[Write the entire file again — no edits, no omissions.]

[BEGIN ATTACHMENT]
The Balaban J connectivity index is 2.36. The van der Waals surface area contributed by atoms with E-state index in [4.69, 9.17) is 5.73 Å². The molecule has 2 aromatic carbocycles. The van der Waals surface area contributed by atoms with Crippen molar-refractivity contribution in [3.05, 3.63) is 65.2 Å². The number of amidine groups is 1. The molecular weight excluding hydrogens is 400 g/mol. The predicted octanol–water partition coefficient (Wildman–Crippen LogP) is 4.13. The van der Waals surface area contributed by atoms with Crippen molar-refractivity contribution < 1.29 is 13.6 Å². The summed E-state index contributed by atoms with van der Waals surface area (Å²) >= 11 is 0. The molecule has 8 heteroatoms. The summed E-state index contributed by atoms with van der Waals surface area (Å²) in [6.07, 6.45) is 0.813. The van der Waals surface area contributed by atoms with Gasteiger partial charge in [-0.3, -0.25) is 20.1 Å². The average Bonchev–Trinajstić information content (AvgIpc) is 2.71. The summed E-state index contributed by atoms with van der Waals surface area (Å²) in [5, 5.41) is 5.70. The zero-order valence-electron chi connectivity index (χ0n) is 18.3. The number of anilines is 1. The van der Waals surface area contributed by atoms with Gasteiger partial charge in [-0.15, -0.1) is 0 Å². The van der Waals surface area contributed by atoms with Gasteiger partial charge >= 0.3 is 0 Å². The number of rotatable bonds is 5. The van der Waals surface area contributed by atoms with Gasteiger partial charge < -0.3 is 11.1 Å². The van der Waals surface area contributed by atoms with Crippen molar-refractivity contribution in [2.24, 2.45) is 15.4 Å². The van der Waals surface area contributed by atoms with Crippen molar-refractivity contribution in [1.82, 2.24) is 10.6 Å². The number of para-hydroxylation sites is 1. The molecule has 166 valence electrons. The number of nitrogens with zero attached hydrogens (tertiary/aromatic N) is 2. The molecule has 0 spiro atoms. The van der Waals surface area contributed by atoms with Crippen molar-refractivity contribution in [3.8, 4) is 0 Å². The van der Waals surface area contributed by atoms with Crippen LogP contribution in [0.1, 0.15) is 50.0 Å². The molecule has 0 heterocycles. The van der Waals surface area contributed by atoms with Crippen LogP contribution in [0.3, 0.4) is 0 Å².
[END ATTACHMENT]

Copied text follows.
The Balaban J connectivity index is 2.36. The van der Waals surface area contributed by atoms with E-state index in [4.69, 9.17) is 5.73 Å². The molecule has 2 aromatic carbocycles. The van der Waals surface area contributed by atoms with Crippen molar-refractivity contribution in [3.05, 3.63) is 65.2 Å². The number of amidine groups is 1. The molecular weight excluding hydrogens is 400 g/mol. The predicted octanol–water partition coefficient (Wildman–Crippen LogP) is 4.13. The van der Waals surface area contributed by atoms with Crippen molar-refractivity contribution < 1.29 is 13.6 Å². The summed E-state index contributed by atoms with van der Waals surface area (Å²) >= 11 is 0. The molecule has 8 heteroatoms. The summed E-state index contributed by atoms with van der Waals surface area (Å²) in [6.07, 6.45) is 0.813. The van der Waals surface area contributed by atoms with Gasteiger partial charge in [-0.3, -0.25) is 20.1 Å². The average Bonchev–Trinajstić information content (AvgIpc) is 2.71. The summed E-state index contributed by atoms with van der Waals surface area (Å²) in [5, 5.41) is 5.70. The zero-order valence-electron chi connectivity index (χ0n) is 18.3. The number of anilines is 1. The van der Waals surface area contributed by atoms with Gasteiger partial charge in [-0.15, -0.1) is 0 Å². The van der Waals surface area contributed by atoms with Gasteiger partial charge >= 0.3 is 0 Å². The number of rotatable bonds is 5. The van der Waals surface area contributed by atoms with Gasteiger partial charge < -0.3 is 11.1 Å². The van der Waals surface area contributed by atoms with Crippen molar-refractivity contribution in [2.24, 2.45) is 15.4 Å². The van der Waals surface area contributed by atoms with Crippen molar-refractivity contribution in [1.82, 2.24) is 10.6 Å². The number of para-hydroxylation sites is 1. The molecule has 166 valence electrons. The number of nitrogens with zero attached hydrogens (tertiary/aromatic N) is 2. The molecule has 0 spiro atoms. The van der Waals surface area contributed by atoms with Crippen molar-refractivity contribution in [3.8, 4) is 0 Å². The van der Waals surface area contributed by atoms with Crippen LogP contribution in [0.1, 0.15) is 50.0 Å². The molecule has 0 heterocycles. The van der Waals surface area contributed by atoms with Crippen LogP contribution in [0.3, 0.4) is 0 Å².